The above broad concept of multi-station reloading is not new to this invention. Assignee of the present application developed a multi-station cartridge reloading tool wherein the rotatable turret is indexed manually. The present invention is, however, more specifically to a tool having the feature of automatic indexing of the turret which as broadly stated also is not unique to this invention as evidenced by U.S. Pat. No. 4,515,062, issued to Richard J. Lee. Lee provides an indexing turret carried by a plunger. Indexing is achieved by an indexing shaft that is projected through the center of the turret. The turret slides up and down on the shaft but is rotatably fixed to the shaft. The turret is rotatable relative to the plunger. A clutch mechanism has one component fixed to the plunger and rides up and down with the plunger but not engaged with the shaft. A second component of the clutch mechanism rides on a guide surface of the shaft and is engaged with the first component in downward movement of the plunger and is disengaged in the upward movement. The guide surface on the shaft has a spiral section. The second component of the clutch mechanism is guided over the spiral section in both the upward and downward movement of the plunger. Indexing of the turret does not take place in the plunger's upward movement because the clutch components are disengaged. In the downward movement, the engaged clutch components are engaged and force turning of the shaft and thus indexing of the turret.
The present invention is an improvement over the Lee concept of indexing a reloader for cartridges. An indexing shaft is fixed to the center of the turret. The turret is rotatably mounted centrally on the plunger. Thus, as the plunger moves up and down, the turret and indexing shaft are also moved up and down. The shaft is projected upwardly through a bushing that is rotatable in the die holder in one direction only. A portion of the shaft that is projected up and down through the bushing has a spiral guide surface that forces turning of the bushing relative to the shaft. As the shaft is moved upwardly through the bushing, the bushing rotates and the shaft is simply passed, without rotation, through the die holder. In the return movement, the bushing is prevented from turning and the shaft is forced to turn.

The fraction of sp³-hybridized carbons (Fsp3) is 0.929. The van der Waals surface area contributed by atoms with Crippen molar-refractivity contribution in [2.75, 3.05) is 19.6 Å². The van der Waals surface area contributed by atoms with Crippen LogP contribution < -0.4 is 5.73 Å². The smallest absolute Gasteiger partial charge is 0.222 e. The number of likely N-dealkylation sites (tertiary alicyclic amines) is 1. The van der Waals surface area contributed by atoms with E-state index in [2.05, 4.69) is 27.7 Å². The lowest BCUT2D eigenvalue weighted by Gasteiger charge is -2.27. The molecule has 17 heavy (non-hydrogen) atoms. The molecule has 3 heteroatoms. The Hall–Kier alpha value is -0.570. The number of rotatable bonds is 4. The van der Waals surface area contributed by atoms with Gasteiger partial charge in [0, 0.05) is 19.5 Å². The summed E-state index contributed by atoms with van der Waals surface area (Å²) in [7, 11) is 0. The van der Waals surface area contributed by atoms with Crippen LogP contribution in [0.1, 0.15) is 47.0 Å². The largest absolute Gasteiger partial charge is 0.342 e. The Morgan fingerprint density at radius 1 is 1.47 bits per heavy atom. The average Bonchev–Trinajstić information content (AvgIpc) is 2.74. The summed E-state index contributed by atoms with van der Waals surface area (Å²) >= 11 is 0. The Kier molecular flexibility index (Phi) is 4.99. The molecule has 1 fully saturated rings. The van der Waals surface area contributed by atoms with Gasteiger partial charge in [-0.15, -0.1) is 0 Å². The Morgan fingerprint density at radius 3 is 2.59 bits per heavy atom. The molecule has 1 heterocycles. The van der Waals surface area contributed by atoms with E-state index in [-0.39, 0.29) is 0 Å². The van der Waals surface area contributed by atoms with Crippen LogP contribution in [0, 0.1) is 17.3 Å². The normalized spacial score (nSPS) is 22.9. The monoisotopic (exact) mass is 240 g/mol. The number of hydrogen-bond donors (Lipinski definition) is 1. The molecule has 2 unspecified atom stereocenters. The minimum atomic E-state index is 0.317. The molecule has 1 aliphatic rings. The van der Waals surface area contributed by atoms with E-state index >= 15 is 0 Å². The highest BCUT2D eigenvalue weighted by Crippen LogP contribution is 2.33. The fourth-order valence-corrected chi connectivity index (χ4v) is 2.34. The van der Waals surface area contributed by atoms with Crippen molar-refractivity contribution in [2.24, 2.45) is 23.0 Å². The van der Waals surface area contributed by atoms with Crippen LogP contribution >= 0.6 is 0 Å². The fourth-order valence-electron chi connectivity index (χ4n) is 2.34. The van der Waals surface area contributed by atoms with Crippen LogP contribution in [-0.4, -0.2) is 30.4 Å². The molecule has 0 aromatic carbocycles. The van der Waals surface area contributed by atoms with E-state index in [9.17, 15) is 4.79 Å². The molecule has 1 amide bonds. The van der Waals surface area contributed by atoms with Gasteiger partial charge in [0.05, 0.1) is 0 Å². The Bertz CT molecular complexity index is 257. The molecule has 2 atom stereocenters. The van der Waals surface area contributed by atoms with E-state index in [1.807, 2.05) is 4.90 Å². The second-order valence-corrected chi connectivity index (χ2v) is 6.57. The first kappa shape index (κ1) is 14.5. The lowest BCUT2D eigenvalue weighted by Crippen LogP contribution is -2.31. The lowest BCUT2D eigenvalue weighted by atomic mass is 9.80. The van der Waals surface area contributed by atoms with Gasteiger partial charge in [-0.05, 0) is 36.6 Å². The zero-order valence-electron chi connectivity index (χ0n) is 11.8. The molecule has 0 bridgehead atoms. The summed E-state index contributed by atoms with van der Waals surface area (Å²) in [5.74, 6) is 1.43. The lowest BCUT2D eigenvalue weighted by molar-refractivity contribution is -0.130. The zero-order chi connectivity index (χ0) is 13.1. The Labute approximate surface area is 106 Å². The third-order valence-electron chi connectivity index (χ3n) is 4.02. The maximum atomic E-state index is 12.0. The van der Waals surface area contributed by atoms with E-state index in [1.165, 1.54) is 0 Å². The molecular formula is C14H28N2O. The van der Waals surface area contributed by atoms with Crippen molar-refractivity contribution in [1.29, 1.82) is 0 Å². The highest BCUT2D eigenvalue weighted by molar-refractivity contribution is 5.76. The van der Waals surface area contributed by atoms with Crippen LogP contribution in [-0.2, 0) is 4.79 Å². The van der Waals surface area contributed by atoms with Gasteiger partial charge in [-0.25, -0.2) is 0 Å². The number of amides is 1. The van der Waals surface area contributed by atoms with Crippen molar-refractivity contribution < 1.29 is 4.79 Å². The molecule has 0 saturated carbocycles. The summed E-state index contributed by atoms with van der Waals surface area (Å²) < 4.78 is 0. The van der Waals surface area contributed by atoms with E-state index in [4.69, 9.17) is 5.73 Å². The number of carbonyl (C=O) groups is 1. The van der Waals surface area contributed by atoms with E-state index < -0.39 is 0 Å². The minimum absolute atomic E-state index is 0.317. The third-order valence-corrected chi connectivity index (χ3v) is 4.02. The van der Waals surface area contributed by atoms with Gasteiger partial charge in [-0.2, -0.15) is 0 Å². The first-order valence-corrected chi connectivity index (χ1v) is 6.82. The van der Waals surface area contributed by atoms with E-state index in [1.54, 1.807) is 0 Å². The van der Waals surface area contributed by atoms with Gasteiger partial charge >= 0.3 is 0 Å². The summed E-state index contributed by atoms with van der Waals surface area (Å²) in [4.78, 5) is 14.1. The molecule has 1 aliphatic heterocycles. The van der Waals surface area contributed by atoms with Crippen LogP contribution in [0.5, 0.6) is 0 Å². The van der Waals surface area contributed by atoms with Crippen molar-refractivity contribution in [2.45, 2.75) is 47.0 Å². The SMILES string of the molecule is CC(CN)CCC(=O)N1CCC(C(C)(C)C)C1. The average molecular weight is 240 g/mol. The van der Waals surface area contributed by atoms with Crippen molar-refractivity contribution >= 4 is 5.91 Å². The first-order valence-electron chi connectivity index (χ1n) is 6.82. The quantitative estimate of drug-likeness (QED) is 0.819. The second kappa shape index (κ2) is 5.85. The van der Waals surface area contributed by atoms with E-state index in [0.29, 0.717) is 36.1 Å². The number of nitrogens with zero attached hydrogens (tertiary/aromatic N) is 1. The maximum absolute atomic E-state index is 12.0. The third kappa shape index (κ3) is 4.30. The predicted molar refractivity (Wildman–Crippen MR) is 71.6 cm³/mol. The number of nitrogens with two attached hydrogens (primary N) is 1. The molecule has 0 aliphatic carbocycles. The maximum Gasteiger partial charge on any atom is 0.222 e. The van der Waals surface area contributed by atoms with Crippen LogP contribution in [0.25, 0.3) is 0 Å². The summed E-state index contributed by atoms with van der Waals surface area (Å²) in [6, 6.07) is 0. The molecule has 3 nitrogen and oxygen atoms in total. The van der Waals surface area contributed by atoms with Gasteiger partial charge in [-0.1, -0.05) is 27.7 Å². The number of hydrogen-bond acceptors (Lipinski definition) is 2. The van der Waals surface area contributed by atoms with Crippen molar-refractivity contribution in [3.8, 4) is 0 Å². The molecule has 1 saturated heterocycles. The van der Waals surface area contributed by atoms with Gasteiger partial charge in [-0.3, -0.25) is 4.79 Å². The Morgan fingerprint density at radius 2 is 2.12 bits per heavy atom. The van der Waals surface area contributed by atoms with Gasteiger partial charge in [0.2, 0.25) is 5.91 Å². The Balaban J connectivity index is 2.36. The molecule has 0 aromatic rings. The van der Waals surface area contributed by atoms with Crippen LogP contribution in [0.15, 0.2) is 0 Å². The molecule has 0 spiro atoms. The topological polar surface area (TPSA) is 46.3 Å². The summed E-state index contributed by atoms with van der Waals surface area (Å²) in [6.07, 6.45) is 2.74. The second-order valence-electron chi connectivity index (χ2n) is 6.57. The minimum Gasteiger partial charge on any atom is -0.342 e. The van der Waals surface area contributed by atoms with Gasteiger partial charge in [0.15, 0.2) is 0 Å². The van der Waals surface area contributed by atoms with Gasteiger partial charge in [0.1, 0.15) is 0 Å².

The device of the present invention as compared to the Lee device is simpler in design, more reliable in operation, and permits the force of the plunger to be applied centrally on the turret. Furthermore, the invention lends itself to being retrofit onto existing one-step or one-station reloaders.
These advantages and others will become apparent on reference to the following detailed descriptions and drawings wherein:
FIG. 1 is a side view of an indexing reloader device in accordance with the present invention;
FIG. 2 is a front view of the device of FIG. 1;
FIG. 3 is a top view of the device of FIG. 1;
FIG. 4 is an enlarged side view of the indexing shaft removed from surrounding structure;
FIG. 5 illustrates the mounting mechanism, in sections, for mounting the indexing apparatus of FIG. 1; and
FIG. 6 is a side view of an alternate embodiment wherein the indexing apparatus is retrofit to a conventional single station reloader.
Reference is made to FIGS. 1 and 2 illustrating a cartridge reloading device 10. Bolts 16 are projected through a flange 14 in the support structure of the reloading device to securely mount the device to a table 12. The support structure, in addition to the flange 14 and integral therewith, includes support posts 18 and 20 supporting an overhead die holder 22, and a plunger guide 24 depending from flange 14. A plunger 26 is guided for vertical, reciprocal sliding movement through the guide 24 as indicated by arrow 28. A pivotal bracket 30 is L-shaped as illustrated, with one end pivotally attached at pivot 32 to the bottom of plunger 26 and the other end pivotally attached at pivot 34 to one end of arm 36. The other end of the arm 36 is pivotally attached at pivot 38 to the support structure, i.e. the plunger guide 24 and flange 14.